Thanks for reading.

The First Amendment and Book Burning

They came first for the Communists,
and I didn’t speak up because I wasn’t a Communist.

Then they came for the trade unionists,
and I didn’t speak up because I wasn’t a trade unionist.

Then they came for the Jews,
and I didn’t speak up because I wasn’t a Jew.

Then they came for me
and by that time no one was left to speak up.

Martin Niemöller (1892–1984)

The above poem was featured on my friend crothdiver’s blog Anything Male, the other day in a post he wrote about the recent controversy surrounding a pastor in Florida who was planning on burning the Qur’an. The whole subject has had my riled up for days and has had me thinking of American’s First Amendment rights, censorship rights, and the ignorance of book burning. So I thought I would address these three ideas from my own perspective.

First of all, who was Martin Niemöller? German theologian and war hero as a submarine commander in World War I, he became a minister in 1924. When the Nazis came to power in 1933, he was originally a supporter of the Nazi party, but later he protested their interference in church affairs and helped combat discrimination against Christians of Jewish background. As founder of the anti-Nazi Confessing Church, he worked to oppose Adolf Hitler. Arrested in 1937, he was interned until 1945. After the war he helped rebuild the Evangelical Church. Increasingly disillusioned with prospects for demilitarization, he became a controversial pacifist; for his efforts to extend friendship ties to Soviet-bloc countries, he received the Lenin Peace Prize (1967) and West Germany’s Grand Cross of Merit (1971).

The First Amendment

Congress shall make no law respecting an establishment of religion, or prohibiting the free exercise thereof; or abridging the freedom of speech, or of the press; or the right of the people peaceably to assemble, and to petition the Government for a redress of grievances.


I agree with the President on this issue. Mr. Jones may have the right to speak out against Islam and may technically have the right to burn books. However, by burning the Qur’an, Mr. Jones has incited riots and hatred toward Americans around the world, when we are currently at war with religious extremists, he is attempting to burn their word of God. The Qur’an is literally the word of Allah, as spoken through his messenger, the Archangel Gabriel, and memorized and recited by the prophet Muhammad. Quite honestly, I can see 100 percent why this would upset even the most peaceful Muslims in the world. This act also puts our soldiers overseas at an even greater risk. In Afghanistan, we are dealing with people who need only the slightest provocation to seek retribution. The act of burning the Qur’an is more than just the slightest provocation. The Taliban used the natural disaster of the floods in Pakistan to attack innocent people, they have no morals. These are not true believers, if they were, they would honor Allah, not desecrate his name. Why fuel the fires of average Muslims with the burning of their holy book. By even the threat, Mr. Jones has aided Al Qaeda and the Taliban in their methods of recruitment. He has put the national security of America and the security of American citizens and soldiers abroad at risk. It has been a long standing tradition and backed by laws in America that using the excuse of freedom of speech is not legal if you are inciting danger. Just as you are not able to yell fire in a crowded building when there is not a fire, you also cannot incite world wide riots for your own publicity seeking exploits as Mr. Jones has done.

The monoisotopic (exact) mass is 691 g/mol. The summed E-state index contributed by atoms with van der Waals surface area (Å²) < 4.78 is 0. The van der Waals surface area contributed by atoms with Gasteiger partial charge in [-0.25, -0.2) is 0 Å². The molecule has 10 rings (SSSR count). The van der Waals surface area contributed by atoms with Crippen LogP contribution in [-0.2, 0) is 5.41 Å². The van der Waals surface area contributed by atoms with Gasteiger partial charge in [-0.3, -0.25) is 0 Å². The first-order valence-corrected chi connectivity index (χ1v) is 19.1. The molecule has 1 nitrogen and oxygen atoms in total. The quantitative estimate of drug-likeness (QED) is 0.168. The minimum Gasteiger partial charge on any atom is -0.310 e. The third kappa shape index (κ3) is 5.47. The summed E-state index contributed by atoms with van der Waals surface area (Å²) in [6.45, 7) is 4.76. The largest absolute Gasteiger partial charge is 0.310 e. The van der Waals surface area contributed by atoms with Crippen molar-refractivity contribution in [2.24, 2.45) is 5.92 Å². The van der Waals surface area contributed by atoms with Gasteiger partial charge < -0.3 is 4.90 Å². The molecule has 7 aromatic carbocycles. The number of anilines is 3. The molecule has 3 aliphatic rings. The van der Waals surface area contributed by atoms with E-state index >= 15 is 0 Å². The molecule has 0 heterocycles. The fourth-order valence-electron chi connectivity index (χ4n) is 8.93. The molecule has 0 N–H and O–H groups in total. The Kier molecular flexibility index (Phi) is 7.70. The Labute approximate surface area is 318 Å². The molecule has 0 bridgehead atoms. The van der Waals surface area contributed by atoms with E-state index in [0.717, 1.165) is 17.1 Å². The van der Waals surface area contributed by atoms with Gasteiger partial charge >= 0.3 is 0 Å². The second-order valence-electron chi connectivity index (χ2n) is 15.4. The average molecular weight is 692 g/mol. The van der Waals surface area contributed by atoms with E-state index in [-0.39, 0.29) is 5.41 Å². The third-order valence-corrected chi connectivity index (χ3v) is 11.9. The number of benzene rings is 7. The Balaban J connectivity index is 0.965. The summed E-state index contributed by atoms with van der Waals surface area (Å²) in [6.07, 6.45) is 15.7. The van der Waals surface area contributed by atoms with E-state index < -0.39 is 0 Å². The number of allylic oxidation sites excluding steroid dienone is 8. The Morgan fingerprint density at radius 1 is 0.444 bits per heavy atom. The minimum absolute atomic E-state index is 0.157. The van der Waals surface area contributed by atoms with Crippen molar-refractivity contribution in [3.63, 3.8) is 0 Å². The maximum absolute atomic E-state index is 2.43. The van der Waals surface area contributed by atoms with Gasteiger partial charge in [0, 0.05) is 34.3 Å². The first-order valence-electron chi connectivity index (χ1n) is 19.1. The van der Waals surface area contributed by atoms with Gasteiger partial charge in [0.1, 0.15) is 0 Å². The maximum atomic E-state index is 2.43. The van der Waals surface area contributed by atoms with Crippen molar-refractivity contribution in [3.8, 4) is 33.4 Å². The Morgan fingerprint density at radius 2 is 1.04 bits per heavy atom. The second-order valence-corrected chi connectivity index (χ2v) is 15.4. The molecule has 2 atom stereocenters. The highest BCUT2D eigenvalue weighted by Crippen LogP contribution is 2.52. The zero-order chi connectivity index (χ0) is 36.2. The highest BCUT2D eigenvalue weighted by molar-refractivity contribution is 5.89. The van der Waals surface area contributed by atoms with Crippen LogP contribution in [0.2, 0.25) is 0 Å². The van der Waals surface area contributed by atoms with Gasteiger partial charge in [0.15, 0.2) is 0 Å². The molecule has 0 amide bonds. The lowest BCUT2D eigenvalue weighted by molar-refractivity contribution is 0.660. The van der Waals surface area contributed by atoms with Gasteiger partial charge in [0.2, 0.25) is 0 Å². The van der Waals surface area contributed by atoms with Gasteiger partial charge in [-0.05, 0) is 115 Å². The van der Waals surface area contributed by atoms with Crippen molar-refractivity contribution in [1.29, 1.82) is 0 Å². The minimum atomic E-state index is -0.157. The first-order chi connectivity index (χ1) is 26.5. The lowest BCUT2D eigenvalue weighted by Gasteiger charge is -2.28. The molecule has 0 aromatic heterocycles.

Book Burning

image First, let me say that I am a total and complete bibliophile. I love and cherish books. Some of my most prized possessions are books. I find the written and printed word to be sacred. To burn a book is one of the most destructive and horrific events that can one can do to an inanimate object.

Book burning, biblioclasm or libricide is the practice of destroying, often ceremoniously, books or other written material and media. In modern times, other forms of media, such as phonograph records, video tapes, and CDs have also been ceremoniously burned, torched, or shredded. The practice, usually carried out in public, is generally motivated by moral, religious, or political objections to the material.

Some particular cases of book burning are long and traumatically remembered – because the books destroyed were irreplaceable and their loss constituted a severe damage to cultural heritage, and/or because this instance of book burning has become emblematic of a harsh and oppressive regime. Such were the destruction of the Library of Alexandria, the obliteration of the Library of Baghdad, the burning of books and burying of scholars under China’s Qin Dynasty, the destruction of Mayan codices by Spanish conquistadors and priests, and some seem more for publicity for a cause such as Nazi book burnings, the burning of Beatles records after a remark by John Lennon concerning Jesus Christ, and the destruction of the Sarajevo National Library.